Ellora’s Cave, $2.99, ISBN 978-1-4199-1129-3
Sci-fi Erotica, 2007
Who is that unfortunate fellow on the cover of Intergalactic Nick? He seems to be have an outbreak of rashes all over the poor dear. That poor fellow is not how I’d envision the “twenty-fourth century Don Juan, a Casanova and a gentleman thief” that gives this book its title.
Our 39-year old heroine Louisa “Lulu” Betrand has retired from the police force but she is determined nonetheless to catch the conman/thief and force him out of business. He is the one that got away where she is concerned and she is adamant that she will not fail to capture him a second time. She has set a trap for Nick in New Tokyo and she’s going to spring it right about… now.
Alas, Nick has always known that his “Chief Lulu” is hot on his heels. She’s the one who has always come closest to capturing his rear end so he’s actually half in love with her already.
Whew, he was getting excited just thinking about his African queen. Well, Bermudian queen more aptly.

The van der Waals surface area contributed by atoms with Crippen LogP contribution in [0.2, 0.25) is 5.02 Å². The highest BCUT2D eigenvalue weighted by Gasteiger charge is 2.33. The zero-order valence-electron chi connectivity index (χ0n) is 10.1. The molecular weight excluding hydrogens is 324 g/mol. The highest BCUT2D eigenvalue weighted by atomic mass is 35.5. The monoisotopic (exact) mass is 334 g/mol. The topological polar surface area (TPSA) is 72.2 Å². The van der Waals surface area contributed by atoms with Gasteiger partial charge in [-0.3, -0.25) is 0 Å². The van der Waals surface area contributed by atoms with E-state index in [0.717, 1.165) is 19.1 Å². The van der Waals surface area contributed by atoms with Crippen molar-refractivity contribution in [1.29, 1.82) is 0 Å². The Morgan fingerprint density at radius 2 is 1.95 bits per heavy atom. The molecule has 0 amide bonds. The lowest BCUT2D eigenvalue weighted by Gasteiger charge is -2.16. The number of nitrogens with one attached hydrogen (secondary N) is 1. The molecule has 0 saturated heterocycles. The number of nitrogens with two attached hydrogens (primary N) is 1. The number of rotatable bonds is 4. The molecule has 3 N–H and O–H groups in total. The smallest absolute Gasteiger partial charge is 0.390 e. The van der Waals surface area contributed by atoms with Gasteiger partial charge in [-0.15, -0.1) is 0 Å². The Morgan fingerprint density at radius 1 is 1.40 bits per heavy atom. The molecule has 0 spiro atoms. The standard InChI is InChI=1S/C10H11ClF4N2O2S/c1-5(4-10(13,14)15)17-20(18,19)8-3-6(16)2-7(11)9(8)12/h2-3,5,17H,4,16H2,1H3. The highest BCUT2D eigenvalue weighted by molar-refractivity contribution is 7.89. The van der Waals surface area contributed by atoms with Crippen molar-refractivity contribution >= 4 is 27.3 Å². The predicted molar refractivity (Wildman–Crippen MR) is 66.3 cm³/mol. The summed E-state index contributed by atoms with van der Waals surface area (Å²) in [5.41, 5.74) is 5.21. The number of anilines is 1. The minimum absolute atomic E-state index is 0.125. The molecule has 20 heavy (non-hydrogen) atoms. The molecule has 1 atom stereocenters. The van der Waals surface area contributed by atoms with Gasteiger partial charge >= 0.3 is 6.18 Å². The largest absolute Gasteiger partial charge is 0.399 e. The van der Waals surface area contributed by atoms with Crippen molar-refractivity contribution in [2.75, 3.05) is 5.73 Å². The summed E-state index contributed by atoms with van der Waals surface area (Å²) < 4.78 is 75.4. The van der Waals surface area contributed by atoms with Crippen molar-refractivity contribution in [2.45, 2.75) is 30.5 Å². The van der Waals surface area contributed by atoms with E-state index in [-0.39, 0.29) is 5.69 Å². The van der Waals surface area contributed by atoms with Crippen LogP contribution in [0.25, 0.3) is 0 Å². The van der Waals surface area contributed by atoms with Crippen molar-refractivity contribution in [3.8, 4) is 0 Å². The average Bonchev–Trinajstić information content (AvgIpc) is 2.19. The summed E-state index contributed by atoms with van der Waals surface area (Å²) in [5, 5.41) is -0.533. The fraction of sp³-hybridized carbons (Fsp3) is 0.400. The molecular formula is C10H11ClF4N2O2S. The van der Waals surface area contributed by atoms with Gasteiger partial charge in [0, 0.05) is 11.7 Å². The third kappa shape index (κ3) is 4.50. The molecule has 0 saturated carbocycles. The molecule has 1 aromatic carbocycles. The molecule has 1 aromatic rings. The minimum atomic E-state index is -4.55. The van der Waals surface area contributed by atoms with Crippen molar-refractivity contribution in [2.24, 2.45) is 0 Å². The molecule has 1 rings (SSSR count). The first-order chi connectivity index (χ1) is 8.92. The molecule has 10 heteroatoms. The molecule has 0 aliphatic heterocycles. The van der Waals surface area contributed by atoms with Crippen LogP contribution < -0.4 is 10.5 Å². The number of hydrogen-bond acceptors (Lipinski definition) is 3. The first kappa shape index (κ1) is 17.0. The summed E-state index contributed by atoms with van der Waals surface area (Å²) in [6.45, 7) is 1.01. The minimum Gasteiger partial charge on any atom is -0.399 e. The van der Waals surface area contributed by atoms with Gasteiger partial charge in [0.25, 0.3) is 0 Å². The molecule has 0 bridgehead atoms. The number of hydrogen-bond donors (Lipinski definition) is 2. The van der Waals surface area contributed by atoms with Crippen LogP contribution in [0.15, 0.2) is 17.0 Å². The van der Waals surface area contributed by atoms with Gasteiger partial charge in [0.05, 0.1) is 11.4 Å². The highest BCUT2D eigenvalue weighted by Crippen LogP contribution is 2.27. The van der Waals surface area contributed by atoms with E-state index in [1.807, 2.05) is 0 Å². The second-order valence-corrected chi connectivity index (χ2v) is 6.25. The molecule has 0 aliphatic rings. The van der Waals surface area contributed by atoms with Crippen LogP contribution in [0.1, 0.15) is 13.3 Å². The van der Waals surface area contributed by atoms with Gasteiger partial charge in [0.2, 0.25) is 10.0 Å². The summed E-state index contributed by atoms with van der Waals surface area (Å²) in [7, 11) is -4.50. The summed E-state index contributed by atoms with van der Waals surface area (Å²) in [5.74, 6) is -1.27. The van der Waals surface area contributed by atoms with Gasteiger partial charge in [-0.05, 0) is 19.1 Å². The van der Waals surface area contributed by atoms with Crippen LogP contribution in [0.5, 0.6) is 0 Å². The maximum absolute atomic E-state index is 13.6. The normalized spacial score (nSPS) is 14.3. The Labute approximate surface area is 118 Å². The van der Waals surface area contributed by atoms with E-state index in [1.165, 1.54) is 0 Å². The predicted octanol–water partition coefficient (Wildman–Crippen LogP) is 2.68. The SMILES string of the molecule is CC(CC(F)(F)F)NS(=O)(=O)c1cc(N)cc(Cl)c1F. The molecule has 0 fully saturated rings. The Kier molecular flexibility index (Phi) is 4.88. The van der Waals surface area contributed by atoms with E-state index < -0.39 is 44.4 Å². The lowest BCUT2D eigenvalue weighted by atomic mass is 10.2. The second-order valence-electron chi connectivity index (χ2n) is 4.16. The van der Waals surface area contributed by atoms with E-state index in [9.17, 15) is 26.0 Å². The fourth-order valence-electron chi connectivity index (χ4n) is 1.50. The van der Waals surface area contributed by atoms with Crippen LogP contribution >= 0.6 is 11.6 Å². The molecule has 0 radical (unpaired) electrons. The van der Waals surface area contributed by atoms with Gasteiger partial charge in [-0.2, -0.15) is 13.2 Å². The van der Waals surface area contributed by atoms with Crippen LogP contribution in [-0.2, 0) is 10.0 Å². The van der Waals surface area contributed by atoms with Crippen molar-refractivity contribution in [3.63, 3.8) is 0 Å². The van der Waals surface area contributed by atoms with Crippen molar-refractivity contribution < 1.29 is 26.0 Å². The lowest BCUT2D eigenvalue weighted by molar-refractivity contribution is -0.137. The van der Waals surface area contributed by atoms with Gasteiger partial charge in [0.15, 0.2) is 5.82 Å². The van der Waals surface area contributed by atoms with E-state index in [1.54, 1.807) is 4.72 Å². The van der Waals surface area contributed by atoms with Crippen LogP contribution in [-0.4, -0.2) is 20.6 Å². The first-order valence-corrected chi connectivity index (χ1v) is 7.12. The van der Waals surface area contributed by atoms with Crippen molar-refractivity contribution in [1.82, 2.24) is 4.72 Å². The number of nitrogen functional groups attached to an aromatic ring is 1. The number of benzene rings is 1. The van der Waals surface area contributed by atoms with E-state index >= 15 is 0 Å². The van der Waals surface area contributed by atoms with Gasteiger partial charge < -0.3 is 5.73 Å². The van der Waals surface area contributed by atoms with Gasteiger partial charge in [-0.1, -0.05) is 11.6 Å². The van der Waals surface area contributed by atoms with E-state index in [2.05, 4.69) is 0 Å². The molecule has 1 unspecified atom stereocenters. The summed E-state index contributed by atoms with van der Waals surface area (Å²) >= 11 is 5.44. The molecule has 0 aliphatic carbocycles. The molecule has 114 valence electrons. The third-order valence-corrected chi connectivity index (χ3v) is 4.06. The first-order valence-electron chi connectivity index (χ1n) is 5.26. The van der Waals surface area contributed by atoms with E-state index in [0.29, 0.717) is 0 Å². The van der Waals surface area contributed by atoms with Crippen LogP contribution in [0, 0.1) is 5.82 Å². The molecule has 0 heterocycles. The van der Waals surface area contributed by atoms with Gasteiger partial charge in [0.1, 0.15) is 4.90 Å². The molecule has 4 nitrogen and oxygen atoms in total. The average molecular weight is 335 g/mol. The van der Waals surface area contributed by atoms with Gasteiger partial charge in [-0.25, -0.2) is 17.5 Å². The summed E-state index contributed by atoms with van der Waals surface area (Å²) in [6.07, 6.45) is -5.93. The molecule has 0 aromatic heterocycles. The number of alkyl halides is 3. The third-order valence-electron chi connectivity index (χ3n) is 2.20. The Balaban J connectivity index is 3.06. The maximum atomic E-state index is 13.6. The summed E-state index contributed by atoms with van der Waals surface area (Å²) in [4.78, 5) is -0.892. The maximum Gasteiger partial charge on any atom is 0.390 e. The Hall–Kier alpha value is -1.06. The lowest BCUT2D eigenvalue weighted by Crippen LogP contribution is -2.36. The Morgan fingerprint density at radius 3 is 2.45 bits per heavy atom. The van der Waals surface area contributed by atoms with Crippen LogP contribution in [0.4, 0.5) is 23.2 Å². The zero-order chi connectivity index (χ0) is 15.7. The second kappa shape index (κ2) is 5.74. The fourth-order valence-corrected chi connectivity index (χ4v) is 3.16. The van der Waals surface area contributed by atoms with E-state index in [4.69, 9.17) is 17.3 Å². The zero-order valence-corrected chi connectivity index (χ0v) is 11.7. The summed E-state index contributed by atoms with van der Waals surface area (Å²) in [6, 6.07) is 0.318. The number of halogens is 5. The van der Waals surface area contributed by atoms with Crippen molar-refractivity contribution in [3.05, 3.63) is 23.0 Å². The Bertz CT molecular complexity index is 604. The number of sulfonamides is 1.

“Down, boy,” he told Mr. Dick, who’d come up to watch what the fuss was about. He could almost hear him. “Oh Chief Lulu again? She’s beyond our long, burning-hot, extra-veiny-for-heightened-sensations reach, Nick. You should know that. Stay within our range and forget the delectable lady.”
Very dangerous lady.
He’d never run out of adjectives for his Chief Lulu, the woman he’d elected Queen to His All-Time Hall of Bodacious Ladies, Empress of Any and All Things Delicious and Good, Madame La Most Luscious.
Mr. Dick and he shared a head-bobbing jolt of excitement just imagining her lips. And the brains on that woman! Whew! Made it even better.
As the above excerpt will suggest, Intergalactic Nick is a silly and irreverent story. Nick is a dandy who is impossibly vain and won’t shut up. To be honest, I find it hard to see him as a thief here just like I find it hard to envision Lulu as this smart women because they both behave like silly little kids in this story. Nonetheless, for a short story where depth is a luxury rather than a necessity, the fact that it is amusing enough to keep me occupied for, oh, an hour means that it is able to perform its function adequately.